The ability to maintain a pleasant and peaceful relationship with in-laws is of the greatest importance for the young couple entering marriage. The more you understand the in-law relationship, the more likely you will achieve happiness in marriage.
Most parents are just as interested in the success of the marriage as are the children. But if the goals are the same, why do we have so much conflict? If we are going to understand the in-law conflict, we must first reflect on the family life pattern. The mother is wrapped up in the children from the time they are born until they leave home. As small children, she looks after their every need. To them she represents security. Although a father is in the home, he is usually more occupied with making the family living and is not so closely associated with the children. It is normal for children to feel a measure of dependence upon the mother. Even under the best family guidance, most people have not been completely weaned psychologically when they marry.
We can’t expect a pattern, which was built up over a period of 20 years, to disappear with a wedding. After the wedding, many mothers continue to give helpful suggestions to the son, and in turn the son will continue to seek advice from his mother. The same pattern will be found in the wife’s family, except that her perception of his relationship is not the same as hers. Now here is where the problem begins!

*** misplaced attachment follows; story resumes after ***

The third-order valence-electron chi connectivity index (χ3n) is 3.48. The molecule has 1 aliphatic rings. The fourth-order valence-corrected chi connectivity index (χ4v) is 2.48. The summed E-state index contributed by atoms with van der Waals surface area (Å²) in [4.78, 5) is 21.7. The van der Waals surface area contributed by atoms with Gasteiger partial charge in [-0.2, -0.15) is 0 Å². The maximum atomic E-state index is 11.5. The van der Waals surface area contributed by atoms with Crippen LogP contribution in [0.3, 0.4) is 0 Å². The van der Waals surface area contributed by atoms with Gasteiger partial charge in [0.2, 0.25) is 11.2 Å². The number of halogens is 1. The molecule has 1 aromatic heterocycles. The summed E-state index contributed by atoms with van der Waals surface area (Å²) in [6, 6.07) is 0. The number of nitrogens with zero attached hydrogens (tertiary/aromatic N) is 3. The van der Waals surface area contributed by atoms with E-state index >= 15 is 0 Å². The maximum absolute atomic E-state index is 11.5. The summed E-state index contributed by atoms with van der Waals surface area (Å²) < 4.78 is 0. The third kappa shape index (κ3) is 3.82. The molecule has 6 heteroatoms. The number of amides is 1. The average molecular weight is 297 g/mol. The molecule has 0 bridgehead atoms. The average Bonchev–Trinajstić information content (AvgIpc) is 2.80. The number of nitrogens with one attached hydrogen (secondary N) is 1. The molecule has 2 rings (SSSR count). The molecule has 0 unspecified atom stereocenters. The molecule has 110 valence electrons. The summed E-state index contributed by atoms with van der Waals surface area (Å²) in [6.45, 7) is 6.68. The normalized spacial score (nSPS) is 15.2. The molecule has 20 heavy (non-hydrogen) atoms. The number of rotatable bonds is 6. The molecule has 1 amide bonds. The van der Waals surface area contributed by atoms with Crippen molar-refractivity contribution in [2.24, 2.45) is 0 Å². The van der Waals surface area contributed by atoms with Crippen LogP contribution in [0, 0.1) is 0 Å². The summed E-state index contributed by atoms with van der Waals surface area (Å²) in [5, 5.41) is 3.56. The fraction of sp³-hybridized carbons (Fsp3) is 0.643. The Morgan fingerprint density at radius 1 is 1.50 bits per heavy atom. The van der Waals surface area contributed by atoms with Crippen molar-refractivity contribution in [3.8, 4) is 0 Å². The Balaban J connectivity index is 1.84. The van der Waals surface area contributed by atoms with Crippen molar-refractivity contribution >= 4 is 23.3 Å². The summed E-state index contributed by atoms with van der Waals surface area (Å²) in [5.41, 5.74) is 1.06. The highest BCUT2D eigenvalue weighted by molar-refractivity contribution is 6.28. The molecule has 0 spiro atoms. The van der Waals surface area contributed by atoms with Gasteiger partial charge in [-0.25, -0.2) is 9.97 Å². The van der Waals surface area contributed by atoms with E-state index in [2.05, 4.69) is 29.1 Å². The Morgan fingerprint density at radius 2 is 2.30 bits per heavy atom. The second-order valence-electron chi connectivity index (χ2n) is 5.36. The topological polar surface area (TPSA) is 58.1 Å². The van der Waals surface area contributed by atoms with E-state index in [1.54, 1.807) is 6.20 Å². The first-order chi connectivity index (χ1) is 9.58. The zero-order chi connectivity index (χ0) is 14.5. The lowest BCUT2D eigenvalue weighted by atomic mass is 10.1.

Since the wife is striving to establish herself in her new status, she may feel resentful and insecure of his close relationship with his mother, whom she now perceives as the one who holds the dominant place in her marriage. There’s an element of jealousy or at least a competitive attitude that she finds difficult to discuss. After all, how do you explain the concept of two women “fighting” over the same man! The wife would like to set better boundaries with his family of origin, but does not know how.
Comments to a third party, such as “He always goes to his mother” or “He always listens to his mother,” are not well received by the husband. The partner is often put in a position of having to choose sides. An emotional separation is about to take place between mother and son, which takes time and special consideration. Failure in clarification will lead to misunderstanding and distortion.
Many mothers experience a crisis in their lives when children marry and leave home. What is communicated to the mother and daughter-in-law is often verbally misunderstood or distorted. The mother offers her help in hope for a close relationship with her new daughter-in-law. The daughter-in-law may view this help as either parental interest or as interference. This miscommunication will often cause distance, separation, and a negative in-law communication cycle to begin.
The chief function of Pre-Marital Counseling is prevention. There are four steps in preventing in-law conflict so that a negative in-law communication cycle does not occur;
1. Give your future in-laws the benefit of the doubt
2. Look for positive qualities in your future in-laws
3. Give your in-laws time to adjust
4. Let in-laws know that you appreciate them.
CPC – Center for Pre-Marital Counseling, is endorsed by Rabbi Pikus of COJO of Flatbush, and leading rabbonim and Torah authorities in the NY community.
Moishe Herskowitz MS., CSW, is a marriage counselor and maintains his private practice in Brooklyn as founder of CPC. He is an educator, lecturer, consultant and adjunct professor at Touro College. He is the counseling coordinator for Career Services at Touro College and the At Risk Center in Brooklyn. Moishe is presently working as a licensed guidance counselor for the NYC Board of Ed. in Special Education. For more information or to obtain a free brochure, please contact Moishe Herskowitz at 435-7388 or at CPCMOISHE@aol.com.